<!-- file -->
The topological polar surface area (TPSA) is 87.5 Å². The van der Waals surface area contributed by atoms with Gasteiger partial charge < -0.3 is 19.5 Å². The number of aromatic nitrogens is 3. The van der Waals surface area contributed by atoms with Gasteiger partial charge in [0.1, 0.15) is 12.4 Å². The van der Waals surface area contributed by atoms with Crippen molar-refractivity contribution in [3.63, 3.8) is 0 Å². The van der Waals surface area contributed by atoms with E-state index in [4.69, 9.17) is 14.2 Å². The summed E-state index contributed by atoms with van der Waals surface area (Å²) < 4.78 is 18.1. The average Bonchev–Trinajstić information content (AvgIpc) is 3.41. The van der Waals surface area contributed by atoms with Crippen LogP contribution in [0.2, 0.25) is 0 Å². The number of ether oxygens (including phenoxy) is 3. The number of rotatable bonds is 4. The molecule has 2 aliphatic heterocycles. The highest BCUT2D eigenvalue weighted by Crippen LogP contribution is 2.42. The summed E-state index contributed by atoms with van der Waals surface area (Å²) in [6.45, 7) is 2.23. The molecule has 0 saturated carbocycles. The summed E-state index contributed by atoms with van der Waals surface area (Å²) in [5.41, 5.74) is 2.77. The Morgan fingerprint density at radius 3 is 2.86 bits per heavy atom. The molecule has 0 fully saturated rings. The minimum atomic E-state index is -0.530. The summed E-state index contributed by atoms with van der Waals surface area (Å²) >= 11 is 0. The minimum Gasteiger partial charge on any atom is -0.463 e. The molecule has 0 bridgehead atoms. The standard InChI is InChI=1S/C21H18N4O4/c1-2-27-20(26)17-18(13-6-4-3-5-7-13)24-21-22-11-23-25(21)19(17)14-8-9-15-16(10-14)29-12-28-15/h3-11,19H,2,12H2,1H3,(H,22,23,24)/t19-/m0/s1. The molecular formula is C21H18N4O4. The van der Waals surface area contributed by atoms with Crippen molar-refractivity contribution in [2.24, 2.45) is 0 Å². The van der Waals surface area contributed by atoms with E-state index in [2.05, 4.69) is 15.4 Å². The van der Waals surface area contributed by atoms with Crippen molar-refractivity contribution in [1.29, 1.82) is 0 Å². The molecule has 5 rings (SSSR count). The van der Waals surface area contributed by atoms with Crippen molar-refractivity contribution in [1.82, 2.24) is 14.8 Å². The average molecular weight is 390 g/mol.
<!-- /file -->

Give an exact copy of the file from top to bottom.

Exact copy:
The topological polar surface area (TPSA) is 87.5 Å². The van der Waals surface area contributed by atoms with Gasteiger partial charge < -0.3 is 19.5 Å². The number of aromatic nitrogens is 3. The van der Waals surface area contributed by atoms with Gasteiger partial charge in [0.1, 0.15) is 12.4 Å². The van der Waals surface area contributed by atoms with Crippen molar-refractivity contribution in [3.63, 3.8) is 0 Å². The van der Waals surface area contributed by atoms with E-state index in [4.69, 9.17) is 14.2 Å². The summed E-state index contributed by atoms with van der Waals surface area (Å²) < 4.78 is 18.1. The average Bonchev–Trinajstić information content (AvgIpc) is 3.41. The van der Waals surface area contributed by atoms with Crippen LogP contribution in [0.2, 0.25) is 0 Å². The number of ether oxygens (including phenoxy) is 3. The number of rotatable bonds is 4. The molecule has 2 aliphatic heterocycles. The highest BCUT2D eigenvalue weighted by Crippen LogP contribution is 2.42. The summed E-state index contributed by atoms with van der Waals surface area (Å²) in [6.45, 7) is 2.23. The molecule has 0 saturated carbocycles. The summed E-state index contributed by atoms with van der Waals surface area (Å²) in [5.41, 5.74) is 2.77. The Morgan fingerprint density at radius 3 is 2.86 bits per heavy atom. The molecule has 0 fully saturated rings. The minimum atomic E-state index is -0.530. The summed E-state index contributed by atoms with van der Waals surface area (Å²) >= 11 is 0. The minimum Gasteiger partial charge on any atom is -0.463 e. The molecule has 0 bridgehead atoms. The standard InChI is InChI=1S/C21H18N4O4/c1-2-27-20(26)17-18(13-6-4-3-5-7-13)24-21-22-11-23-25(21)19(17)14-8-9-15-16(10-14)29-12-28-15/h3-11,19H,2,12H2,1H3,(H,22,23,24)/t19-/m0/s1. The molecular formula is C21H18N4O4. The van der Waals surface area contributed by atoms with Crippen molar-refractivity contribution in [2.24, 2.45) is 0 Å². The van der Waals surface area contributed by atoms with E-state index in [2.05, 4.69) is 15.4 Å². The van der Waals surface area contributed by atoms with Crippen molar-refractivity contribution in [1.29, 1.82) is 0 Å². The molecule has 5 rings (SSSR count). The van der Waals surface area contributed by atoms with Crippen molar-refractivity contribution in [1.82, 2.24) is 14.8 Å². The average molecular weight is 390 g/mol.